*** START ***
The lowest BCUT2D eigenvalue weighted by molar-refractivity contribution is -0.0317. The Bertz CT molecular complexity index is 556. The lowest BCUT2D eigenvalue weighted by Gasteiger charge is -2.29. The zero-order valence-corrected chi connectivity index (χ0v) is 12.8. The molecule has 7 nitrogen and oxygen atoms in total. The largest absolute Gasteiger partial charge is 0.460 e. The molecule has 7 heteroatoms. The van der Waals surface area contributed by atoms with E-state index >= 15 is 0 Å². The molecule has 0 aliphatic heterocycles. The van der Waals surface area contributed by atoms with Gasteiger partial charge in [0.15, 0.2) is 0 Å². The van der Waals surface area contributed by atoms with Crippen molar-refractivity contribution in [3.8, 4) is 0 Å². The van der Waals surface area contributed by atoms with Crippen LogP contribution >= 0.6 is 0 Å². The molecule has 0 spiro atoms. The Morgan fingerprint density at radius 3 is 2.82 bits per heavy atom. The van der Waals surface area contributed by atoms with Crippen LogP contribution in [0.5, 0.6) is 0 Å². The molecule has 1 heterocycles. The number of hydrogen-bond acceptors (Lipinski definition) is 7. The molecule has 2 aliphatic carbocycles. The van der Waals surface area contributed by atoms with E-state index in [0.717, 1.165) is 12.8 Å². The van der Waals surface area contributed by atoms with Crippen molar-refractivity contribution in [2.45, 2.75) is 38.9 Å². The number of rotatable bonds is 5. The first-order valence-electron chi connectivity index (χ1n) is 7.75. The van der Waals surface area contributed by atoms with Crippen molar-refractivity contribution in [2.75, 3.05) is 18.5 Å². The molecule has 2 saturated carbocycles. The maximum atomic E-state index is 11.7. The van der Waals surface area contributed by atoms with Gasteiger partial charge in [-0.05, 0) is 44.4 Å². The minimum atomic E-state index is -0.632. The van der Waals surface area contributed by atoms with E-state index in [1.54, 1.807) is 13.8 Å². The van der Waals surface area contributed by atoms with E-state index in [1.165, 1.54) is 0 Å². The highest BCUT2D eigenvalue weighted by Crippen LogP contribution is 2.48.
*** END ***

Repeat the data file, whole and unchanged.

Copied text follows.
The lowest BCUT2D eigenvalue weighted by molar-refractivity contribution is -0.0317. The Bertz CT molecular complexity index is 556. The lowest BCUT2D eigenvalue weighted by Gasteiger charge is -2.29. The zero-order valence-corrected chi connectivity index (χ0v) is 12.8. The molecule has 7 nitrogen and oxygen atoms in total. The largest absolute Gasteiger partial charge is 0.460 e. The molecule has 7 heteroatoms. The van der Waals surface area contributed by atoms with E-state index >= 15 is 0 Å². The molecule has 0 aliphatic heterocycles. The van der Waals surface area contributed by atoms with Gasteiger partial charge in [0.15, 0.2) is 0 Å². The van der Waals surface area contributed by atoms with Crippen molar-refractivity contribution in [3.8, 4) is 0 Å². The van der Waals surface area contributed by atoms with Crippen LogP contribution >= 0.6 is 0 Å². The molecule has 0 spiro atoms. The Morgan fingerprint density at radius 3 is 2.82 bits per heavy atom. The van der Waals surface area contributed by atoms with Crippen LogP contribution in [0.5, 0.6) is 0 Å². The molecule has 1 heterocycles. The number of hydrogen-bond acceptors (Lipinski definition) is 7. The molecule has 2 aliphatic carbocycles. The van der Waals surface area contributed by atoms with E-state index in [0.717, 1.165) is 12.8 Å². The van der Waals surface area contributed by atoms with Crippen molar-refractivity contribution in [2.45, 2.75) is 38.9 Å². The number of rotatable bonds is 5. The first-order valence-electron chi connectivity index (χ1n) is 7.75. The van der Waals surface area contributed by atoms with Crippen molar-refractivity contribution in [2.75, 3.05) is 18.5 Å². The molecule has 2 saturated carbocycles. The maximum atomic E-state index is 11.7. The van der Waals surface area contributed by atoms with Gasteiger partial charge in [-0.05, 0) is 44.4 Å². The minimum atomic E-state index is -0.632. The van der Waals surface area contributed by atoms with E-state index in [1.54, 1.807) is 13.8 Å². The van der Waals surface area contributed by atoms with E-state index in [1.165, 1.54) is 0 Å². The highest BCUT2D eigenvalue weighted by Crippen LogP contribution is 2.48.